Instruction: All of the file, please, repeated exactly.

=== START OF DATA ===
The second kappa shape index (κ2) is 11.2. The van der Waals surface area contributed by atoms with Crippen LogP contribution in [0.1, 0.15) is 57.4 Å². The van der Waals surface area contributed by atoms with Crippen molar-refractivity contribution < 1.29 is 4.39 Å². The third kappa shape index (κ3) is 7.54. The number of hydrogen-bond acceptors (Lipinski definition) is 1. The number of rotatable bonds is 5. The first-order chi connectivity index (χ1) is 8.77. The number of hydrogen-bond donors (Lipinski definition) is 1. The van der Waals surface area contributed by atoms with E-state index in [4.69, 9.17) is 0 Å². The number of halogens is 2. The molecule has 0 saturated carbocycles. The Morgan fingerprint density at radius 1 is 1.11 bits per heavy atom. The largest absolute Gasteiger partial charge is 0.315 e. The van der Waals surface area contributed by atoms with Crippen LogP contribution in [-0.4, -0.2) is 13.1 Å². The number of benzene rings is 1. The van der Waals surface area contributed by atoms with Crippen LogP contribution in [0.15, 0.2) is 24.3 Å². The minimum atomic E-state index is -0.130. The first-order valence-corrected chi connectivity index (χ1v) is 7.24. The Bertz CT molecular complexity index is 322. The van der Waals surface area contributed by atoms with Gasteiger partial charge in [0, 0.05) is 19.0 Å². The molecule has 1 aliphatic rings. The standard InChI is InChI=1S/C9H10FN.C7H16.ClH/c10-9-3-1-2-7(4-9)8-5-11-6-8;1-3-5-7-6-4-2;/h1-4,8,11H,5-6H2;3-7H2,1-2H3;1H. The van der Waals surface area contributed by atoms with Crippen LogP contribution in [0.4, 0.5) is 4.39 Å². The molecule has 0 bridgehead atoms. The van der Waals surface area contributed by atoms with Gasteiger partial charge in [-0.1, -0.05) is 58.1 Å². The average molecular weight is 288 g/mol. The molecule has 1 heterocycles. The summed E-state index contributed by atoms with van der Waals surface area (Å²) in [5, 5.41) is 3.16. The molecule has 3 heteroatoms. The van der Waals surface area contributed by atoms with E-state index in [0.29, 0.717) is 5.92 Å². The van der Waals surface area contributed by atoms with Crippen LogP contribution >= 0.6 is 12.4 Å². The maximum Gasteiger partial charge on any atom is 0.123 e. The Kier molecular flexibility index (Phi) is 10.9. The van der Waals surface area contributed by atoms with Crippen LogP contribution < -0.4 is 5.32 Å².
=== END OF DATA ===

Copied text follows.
The second kappa shape index (κ2) is 11.2. The van der Waals surface area contributed by atoms with Crippen LogP contribution in [0.1, 0.15) is 57.4 Å². The van der Waals surface area contributed by atoms with Crippen molar-refractivity contribution < 1.29 is 4.39 Å². The third kappa shape index (κ3) is 7.54. The number of hydrogen-bond acceptors (Lipinski definition) is 1. The number of rotatable bonds is 5. The first-order chi connectivity index (χ1) is 8.77. The number of hydrogen-bond donors (Lipinski definition) is 1. The van der Waals surface area contributed by atoms with E-state index in [4.69, 9.17) is 0 Å². The number of halogens is 2. The molecule has 0 saturated carbocycles. The Morgan fingerprint density at radius 1 is 1.11 bits per heavy atom. The largest absolute Gasteiger partial charge is 0.315 e. The van der Waals surface area contributed by atoms with Crippen LogP contribution in [-0.4, -0.2) is 13.1 Å². The number of benzene rings is 1. The van der Waals surface area contributed by atoms with Crippen LogP contribution in [0.15, 0.2) is 24.3 Å². The minimum atomic E-state index is -0.130. The first-order valence-corrected chi connectivity index (χ1v) is 7.24. The Bertz CT molecular complexity index is 322. The van der Waals surface area contributed by atoms with Gasteiger partial charge in [0, 0.05) is 19.0 Å². The molecule has 1 aliphatic rings. The standard InChI is InChI=1S/C9H10FN.C7H16.ClH/c10-9-3-1-2-7(4-9)8-5-11-6-8;1-3-5-7-6-4-2;/h1-4,8,11H,5-6H2;3-7H2,1-2H3;1H. The van der Waals surface area contributed by atoms with Crippen LogP contribution in [0.4, 0.5) is 4.39 Å². The molecule has 0 bridgehead atoms. The van der Waals surface area contributed by atoms with Gasteiger partial charge in [-0.1, -0.05) is 58.1 Å². The average molecular weight is 288 g/mol. The molecule has 1 heterocycles. The summed E-state index contributed by atoms with van der Waals surface area (Å²) in [5, 5.41) is 3.16. The molecule has 3 heteroatoms. The van der Waals surface area contributed by atoms with E-state index in [0.29, 0.717) is 5.92 Å². The van der Waals surface area contributed by atoms with Crippen LogP contribution >= 0.6 is 12.4 Å². The maximum Gasteiger partial charge on any atom is 0.123 e. The Kier molecular flexibility index (Phi) is 10.9. The van der Waals surface area contributed by atoms with Crippen LogP contribution < -0.4 is 5.32 Å².